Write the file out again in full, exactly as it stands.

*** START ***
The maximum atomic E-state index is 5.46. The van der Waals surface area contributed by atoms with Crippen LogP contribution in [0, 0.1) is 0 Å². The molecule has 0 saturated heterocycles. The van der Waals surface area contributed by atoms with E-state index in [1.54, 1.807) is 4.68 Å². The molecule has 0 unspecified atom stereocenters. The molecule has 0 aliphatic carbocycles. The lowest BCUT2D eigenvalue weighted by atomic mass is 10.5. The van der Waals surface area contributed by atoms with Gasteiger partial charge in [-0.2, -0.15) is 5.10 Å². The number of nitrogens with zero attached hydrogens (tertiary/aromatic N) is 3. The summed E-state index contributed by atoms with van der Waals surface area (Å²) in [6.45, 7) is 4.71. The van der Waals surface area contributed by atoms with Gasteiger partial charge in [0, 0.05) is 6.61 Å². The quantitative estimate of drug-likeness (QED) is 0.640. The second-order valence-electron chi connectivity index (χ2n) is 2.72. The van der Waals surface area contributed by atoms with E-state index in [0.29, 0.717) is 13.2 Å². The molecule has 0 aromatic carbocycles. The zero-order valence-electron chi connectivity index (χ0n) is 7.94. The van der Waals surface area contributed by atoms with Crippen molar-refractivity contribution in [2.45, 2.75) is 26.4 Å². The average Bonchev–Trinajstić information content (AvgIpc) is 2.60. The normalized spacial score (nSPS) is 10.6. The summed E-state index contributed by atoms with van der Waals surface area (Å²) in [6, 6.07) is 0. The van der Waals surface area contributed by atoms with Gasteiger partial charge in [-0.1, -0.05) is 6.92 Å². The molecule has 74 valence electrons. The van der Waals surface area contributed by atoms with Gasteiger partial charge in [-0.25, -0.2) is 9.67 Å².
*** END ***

The maximum atomic E-state index is 5.46. The van der Waals surface area contributed by atoms with Crippen LogP contribution in [0, 0.1) is 0 Å². The molecule has 0 saturated heterocycles. The van der Waals surface area contributed by atoms with E-state index in [1.54, 1.807) is 4.68 Å². The molecule has 0 unspecified atom stereocenters. The molecule has 0 aliphatic carbocycles. The lowest BCUT2D eigenvalue weighted by atomic mass is 10.5. The van der Waals surface area contributed by atoms with Gasteiger partial charge in [-0.2, -0.15) is 5.10 Å². The number of nitrogens with zero attached hydrogens (tertiary/aromatic N) is 3. The summed E-state index contributed by atoms with van der Waals surface area (Å²) in [6.45, 7) is 4.71. The van der Waals surface area contributed by atoms with Gasteiger partial charge in [0, 0.05) is 6.61 Å². The quantitative estimate of drug-likeness (QED) is 0.640. The second-order valence-electron chi connectivity index (χ2n) is 2.72. The van der Waals surface area contributed by atoms with E-state index in [0.29, 0.717) is 13.2 Å². The molecule has 0 aromatic carbocycles. The zero-order valence-electron chi connectivity index (χ0n) is 7.94. The van der Waals surface area contributed by atoms with Crippen molar-refractivity contribution in [2.45, 2.75) is 26.4 Å². The average Bonchev–Trinajstić information content (AvgIpc) is 2.60. The normalized spacial score (nSPS) is 10.6. The summed E-state index contributed by atoms with van der Waals surface area (Å²) in [6, 6.07) is 0. The van der Waals surface area contributed by atoms with Gasteiger partial charge in [-0.1, -0.05) is 6.92 Å². The molecule has 74 valence electrons. The van der Waals surface area contributed by atoms with Gasteiger partial charge in [-0.25, -0.2) is 9.67 Å².